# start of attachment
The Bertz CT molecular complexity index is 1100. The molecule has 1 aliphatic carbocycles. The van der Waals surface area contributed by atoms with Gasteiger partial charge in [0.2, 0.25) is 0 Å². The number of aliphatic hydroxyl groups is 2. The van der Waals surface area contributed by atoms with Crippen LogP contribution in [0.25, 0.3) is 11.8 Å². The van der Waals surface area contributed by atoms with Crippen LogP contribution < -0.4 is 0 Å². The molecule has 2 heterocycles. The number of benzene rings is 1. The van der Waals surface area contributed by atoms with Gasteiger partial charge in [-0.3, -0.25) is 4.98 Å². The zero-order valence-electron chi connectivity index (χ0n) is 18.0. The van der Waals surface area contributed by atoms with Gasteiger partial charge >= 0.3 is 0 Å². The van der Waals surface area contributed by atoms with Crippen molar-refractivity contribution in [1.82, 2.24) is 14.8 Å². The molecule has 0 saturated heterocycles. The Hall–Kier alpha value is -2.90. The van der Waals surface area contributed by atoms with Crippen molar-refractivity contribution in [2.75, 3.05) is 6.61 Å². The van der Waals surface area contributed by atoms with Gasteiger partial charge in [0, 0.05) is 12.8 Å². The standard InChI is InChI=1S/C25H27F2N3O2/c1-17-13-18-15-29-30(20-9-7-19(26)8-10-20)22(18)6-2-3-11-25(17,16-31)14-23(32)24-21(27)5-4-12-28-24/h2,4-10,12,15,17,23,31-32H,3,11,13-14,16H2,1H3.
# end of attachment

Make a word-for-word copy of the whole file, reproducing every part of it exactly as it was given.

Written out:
The Bertz CT molecular complexity index is 1100. The molecule has 1 aliphatic carbocycles. The van der Waals surface area contributed by atoms with Gasteiger partial charge in [0.2, 0.25) is 0 Å². The number of aliphatic hydroxyl groups is 2. The van der Waals surface area contributed by atoms with Crippen LogP contribution in [0.25, 0.3) is 11.8 Å². The van der Waals surface area contributed by atoms with Crippen LogP contribution < -0.4 is 0 Å². The molecule has 2 heterocycles. The number of benzene rings is 1. The van der Waals surface area contributed by atoms with Gasteiger partial charge in [-0.3, -0.25) is 4.98 Å². The zero-order valence-electron chi connectivity index (χ0n) is 18.0. The van der Waals surface area contributed by atoms with Gasteiger partial charge >= 0.3 is 0 Å². The van der Waals surface area contributed by atoms with Crippen molar-refractivity contribution in [1.82, 2.24) is 14.8 Å². The molecule has 0 saturated heterocycles. The Hall–Kier alpha value is -2.90. The van der Waals surface area contributed by atoms with Crippen molar-refractivity contribution in [2.75, 3.05) is 6.61 Å². The van der Waals surface area contributed by atoms with Gasteiger partial charge in [0, 0.05) is 12.8 Å². The standard InChI is InChI=1S/C25H27F2N3O2/c1-17-13-18-15-29-30(20-9-7-19(26)8-10-20)22(18)6-2-3-11-25(17,16-31)14-23(32)24-21(27)5-4-12-28-24/h2,4-10,12,15,17,23,31-32H,3,11,13-14,16H2,1H3.